Asia’s fast-growing floating wind sector already contains a depth of expertise that make several regional players candidates to be the “Orsted of APAC”, a Recharge Digital Roundtable was told.
Compared to the early days of the European market, Asia offers a “much deeper pool of experience at all levels” in key maritime and offshore energy sectors, especially as it gears up for an expected boom in floating turbine deployment, Simon Currie, principle at advisory group the Energy Estate told the online event exploring floating wind’s future in Asia.
“So who will become the APAC [Asia-Pacific] Orsted?” Currie asked during the event, moderated by Recharge Editor-in-Chief Darius Snieckus.
“Will it be Orsted? What about Petronas, which has been a trusted partner for oil & gas and maritime solutions all over the world,” said Currie, referring to Malaysia’s oil & gas giant, also citing PTT, its equivalent in Thailand, as another strong candidate.
Currie said a contender for the regional floating crown could even be Australian gas group Woodside, with access to “incredible” offshore wind potential off the nation’s west coast.
Currie also predicted that the huge scale of floating wind in Asia-Pacific – the Recharge event was told by DNV GL that the region could account for almost half the global 255GW it expects to be deployed globally by 2050 – will “fundamentally change the balance of power” in the geopolitics of energy security.
He also urged the region to look further afield to a Pacific-Rim floating wind sphere that would tap the potential of Latin American markets such as Chile and Peru, and the West Coast of the US.
'Separate the men from the boys'
One global floating wind player already active in Asia is Ideol, the France-based pioneer of platform technology which has had a full-sized turbine system in the water off Japan since 2018, successfully surviving extreme weather events and acting as a flagship for the sector outside Europe.
Ideol chief sales and marketing officer Bruno Geschier told the Recharge Digital Roundtable that a track record will be increasingly crucial for “insurability and bankability” as Asian offshore wind accelerates – a process he predicted will “separate the men from the boys”.
He pointed out that as of now there were only three technology providers with such a track record globally – Ideol itself, fellow platform pioneer Principle Power and oil & gas group turned floating wind trailblazer Equinor.
The region’s turbine OEM sector is also gearing up to play a key role in shaping floating wind in Asia and beyond, said Wei Chen, general manager for Ming Yang’s European Business & Engineering Centre.
The Chinese turbine giant is set to deploy China’s first full-scale floating prototype next year and hopes to a see a large-scale commercial project soon, said Wei.
Ming Yang is designing-in floating deployment to its turbines from the earliest stages “unlike the majority of OEMs”, said Wei, whose company has just unveiled plans for an 11MW machine that’s China largest yet.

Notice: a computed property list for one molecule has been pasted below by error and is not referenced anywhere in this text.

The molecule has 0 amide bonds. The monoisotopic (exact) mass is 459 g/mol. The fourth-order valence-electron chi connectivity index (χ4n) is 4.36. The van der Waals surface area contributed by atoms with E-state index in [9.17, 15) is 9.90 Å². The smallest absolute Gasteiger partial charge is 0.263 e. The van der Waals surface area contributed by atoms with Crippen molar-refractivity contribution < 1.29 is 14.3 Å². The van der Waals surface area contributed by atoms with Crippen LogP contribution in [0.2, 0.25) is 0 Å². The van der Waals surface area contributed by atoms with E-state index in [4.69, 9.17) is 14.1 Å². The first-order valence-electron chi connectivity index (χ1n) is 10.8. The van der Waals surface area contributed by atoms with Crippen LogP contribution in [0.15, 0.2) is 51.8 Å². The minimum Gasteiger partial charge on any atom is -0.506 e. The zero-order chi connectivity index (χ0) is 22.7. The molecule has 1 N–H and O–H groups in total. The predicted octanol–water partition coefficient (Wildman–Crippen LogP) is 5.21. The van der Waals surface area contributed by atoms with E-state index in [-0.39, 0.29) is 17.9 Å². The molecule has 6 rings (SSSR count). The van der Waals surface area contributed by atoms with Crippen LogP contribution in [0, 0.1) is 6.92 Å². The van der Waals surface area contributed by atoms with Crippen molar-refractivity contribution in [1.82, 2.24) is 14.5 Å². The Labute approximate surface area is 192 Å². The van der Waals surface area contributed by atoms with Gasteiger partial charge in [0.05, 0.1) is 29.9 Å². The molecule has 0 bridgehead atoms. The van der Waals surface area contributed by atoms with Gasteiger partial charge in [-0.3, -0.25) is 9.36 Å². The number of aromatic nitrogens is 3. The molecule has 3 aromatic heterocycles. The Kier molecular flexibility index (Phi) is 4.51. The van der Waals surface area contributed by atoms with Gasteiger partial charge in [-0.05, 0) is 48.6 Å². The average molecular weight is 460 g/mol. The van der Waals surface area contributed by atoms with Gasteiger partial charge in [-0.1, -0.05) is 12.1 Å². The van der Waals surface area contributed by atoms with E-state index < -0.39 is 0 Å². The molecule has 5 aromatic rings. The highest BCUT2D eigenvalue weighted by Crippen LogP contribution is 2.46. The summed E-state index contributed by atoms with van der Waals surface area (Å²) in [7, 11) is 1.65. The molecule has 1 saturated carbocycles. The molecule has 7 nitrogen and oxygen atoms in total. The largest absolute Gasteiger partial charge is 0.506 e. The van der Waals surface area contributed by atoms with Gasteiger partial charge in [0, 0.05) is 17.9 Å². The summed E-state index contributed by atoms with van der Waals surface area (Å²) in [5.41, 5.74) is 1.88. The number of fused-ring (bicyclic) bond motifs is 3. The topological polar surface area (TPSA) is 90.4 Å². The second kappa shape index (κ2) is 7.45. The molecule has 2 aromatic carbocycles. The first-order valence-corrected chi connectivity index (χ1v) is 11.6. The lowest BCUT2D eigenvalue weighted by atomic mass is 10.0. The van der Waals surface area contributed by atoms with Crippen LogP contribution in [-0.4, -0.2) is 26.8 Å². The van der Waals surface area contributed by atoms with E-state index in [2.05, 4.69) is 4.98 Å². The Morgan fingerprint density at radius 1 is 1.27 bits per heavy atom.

But Wei – who is based in Hamburg, Germany – said floating platform designers need more help in their own early work. “They need stronger support from the turbine side,” he said, urging greater collaboration between floating technology groups, OEMs and developers.
Floating top of agenda
The need for collaboration – this time between governments in Asia – was stressed by Rasmus Wandrup, Chief Technology Officer for Swancor Renewables, the pioneer of fixed-foundation offshore wind in Taiwan and now with floating in its sights.
Regional cooperation could fairly spread the benefits of local content while allowing the industry to pursue cost reduction, recognizing that “not every city can get its own blade factory,” Wandrup said.
The Swancor executive said floating was an inevitable choice for the developer once it had decided it wanted to be one of the region’s biggest renewable energy players. “To be in that position you need to put floating wind at the top of your agenda,” he told the Recharge event.
But Wandrup identified a potential roadblock in the form of a lack of demonstration projects in Asia. He said these are crucial to proving floating wind’s credentials to governments and the supply chain.
William Cleverly, managing director at Offshore Wind Consultants (OWC), which is heavily involved in helping realise floating and fixed offshore wind in Asia and elsewhere, agreed that a potential “lack of interest” in early demonstrators could be an issue for the sector.
Cleverly said the sheer scale of the global floating wind ramp-up foreseen by 2050 was inherently a huge task, and warned that the O&M challenges facing the sector may still be underestimated, especially in areas such as major component replacement.
But the OWC executive also stressed the huge opportunities of the sector, and said: “Like many in the industry I was once a bit of a sceptic – I’ve now turned 180 degrees and am fully behind floating wind.”
I was once a bit of a sceptic – I’ve now turned 180 degrees.
Kevin Banister, chief development officer of Simply Blue Group, which is planning a pioneering floating wind project off Wales with oil giant Total, also enthused about the potential of the sector to transform the global renewables landscape.
“We’re able to go to where the wind is, instead of the equivalent of finding the ridge tops, with depth being a limiting factor [as with fixed-bottom offshore].
And Banister predicted that while Asian floating wind would require a steep learning curve to reach its potential, “I think in turn there will be a lot of lessons we can take to other parts of the world from projects we develop in Asia”.